Runoff from hummock-covered Arctic tundra hillslopes in the continuous permafrost zone
Quinton, William Leo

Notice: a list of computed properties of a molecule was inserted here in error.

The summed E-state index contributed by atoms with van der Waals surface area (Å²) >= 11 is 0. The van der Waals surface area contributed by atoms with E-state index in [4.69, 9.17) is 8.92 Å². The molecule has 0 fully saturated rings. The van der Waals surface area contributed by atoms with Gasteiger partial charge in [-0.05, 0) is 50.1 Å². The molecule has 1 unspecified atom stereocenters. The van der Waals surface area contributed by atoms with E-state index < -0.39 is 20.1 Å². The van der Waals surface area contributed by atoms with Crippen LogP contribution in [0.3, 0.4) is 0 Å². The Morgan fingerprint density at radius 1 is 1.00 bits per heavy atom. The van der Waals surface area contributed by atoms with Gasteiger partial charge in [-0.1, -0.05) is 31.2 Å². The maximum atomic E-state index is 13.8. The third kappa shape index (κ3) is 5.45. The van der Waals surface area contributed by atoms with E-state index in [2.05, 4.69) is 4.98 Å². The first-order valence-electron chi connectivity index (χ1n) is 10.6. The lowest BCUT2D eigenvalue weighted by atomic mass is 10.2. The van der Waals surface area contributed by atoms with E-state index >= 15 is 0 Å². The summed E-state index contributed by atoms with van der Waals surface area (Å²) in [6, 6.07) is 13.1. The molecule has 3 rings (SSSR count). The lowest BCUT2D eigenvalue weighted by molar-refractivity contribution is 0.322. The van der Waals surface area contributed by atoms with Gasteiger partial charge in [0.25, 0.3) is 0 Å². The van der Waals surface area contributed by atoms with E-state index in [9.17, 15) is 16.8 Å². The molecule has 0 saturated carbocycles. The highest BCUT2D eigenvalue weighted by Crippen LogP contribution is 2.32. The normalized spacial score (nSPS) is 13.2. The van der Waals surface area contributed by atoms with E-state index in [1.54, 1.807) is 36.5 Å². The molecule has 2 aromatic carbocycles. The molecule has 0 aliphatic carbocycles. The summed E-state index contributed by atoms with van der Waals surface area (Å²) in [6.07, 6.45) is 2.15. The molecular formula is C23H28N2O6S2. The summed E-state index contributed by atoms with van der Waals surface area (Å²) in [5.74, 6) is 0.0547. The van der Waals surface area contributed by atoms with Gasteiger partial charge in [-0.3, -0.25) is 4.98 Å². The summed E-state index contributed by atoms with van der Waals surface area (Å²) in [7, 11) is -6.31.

Runoff processes at three hummock-covered hillslopes within a 95 ha catchment (Siksik Creek) in the tundra region of the Canadian western Arctic were studied for three years (1992-1994). Measurements over the study included all hydrological inputs, monitoring of active layer and water table depths, chemical tracer-based measurements of subsurface flow velocities, continuous and spot measurements of surface and subsurface discharges, detailed mapping of the hummock distribution and soil types, and continuous gauging of the main stream channel. Tundra is a heterogeneous medium in both horizontal (due to the presence of periglacial features such as mineral earth hummocks) and vertical (due to abrupt changes in hydraulic conductivity with depth) directions. Hillslope runoff occurs through the unfrozen saturated layer of the interhummock zone (IHZ), owing to its relatively high permeability and connected nature. The subsurface runoff rate is controlled by the saturated layer position and flowpath type. Subsurface flow follows downslope oriented flowpaths (primary and macrochannnel flowpaths), and flowpaths obstructed from conducting directly downslope (secondary flowpaths). The water velocity, discharge and residence time of the subsurface flowpaths are highly variable spatially and temporally as a result of variations in the thickness and elevation of the unfrozen saturated layer; and the composition and arrangement of flowpaths on hillslopes. Rapid subsurface flow (i.e. subsurface flow occurring at surface runoff-like velocities) occurs through the highly conductive near-surface peat as well as through macrochannels. Although surface runoff is rare, the task of transmitting runoff rapidly to the stream is accomplished by rapid subsurface flow. All flowpath types conduct runoff at similarly high rates when the saturated layer is within the highly conductive near surface peats. When the saturated layer is below this near-surface zone, but still within the depth range where macrochannels occur, the macrochannel flowpaths (i.e. flowpaths containing active macrochannels) continue discharging at a relatively high rate, while primary and secondary flowpaths conduct flow at a lower level. Aside from their impact on the composition and arrangement of flowpaths in the IHZ, the presence of mineral earth hummocks on hillslopes increases the tortuosity of flowpaths in the IHZ, and as a result the residence time of runoff on hillslope is increased. Mineral earth hummocks also reduce the volume of runoff reaching the streambank during a runoff event, as a small amount of runoff in the IBZ flows into the hummocks. The presence of hummocks also enhances runoff from hillslopes by displacing the saturated layer of the interhummock zone upward where the hydraulic conductivity can be orders of magnitude higher. The near-stream area has a large impact on hillslope runoff and streamflow because of its location in the basin (surrounding the stream channel), and its deeper peat accumulation (and therefore greater water storage capacity). The rate at which the saturated layer falls away from the surface in the near-stream area varies among plots, and as a result the duration of the spring runoff period (high flow rates), and the nature of its adjustment to the summer regime (low flow rates) varies among the hillslopes. The major hillslope water fluxes and related processes are presented in a conceptual model, which is used as an explanatory framework for the level of flow in the stream channel.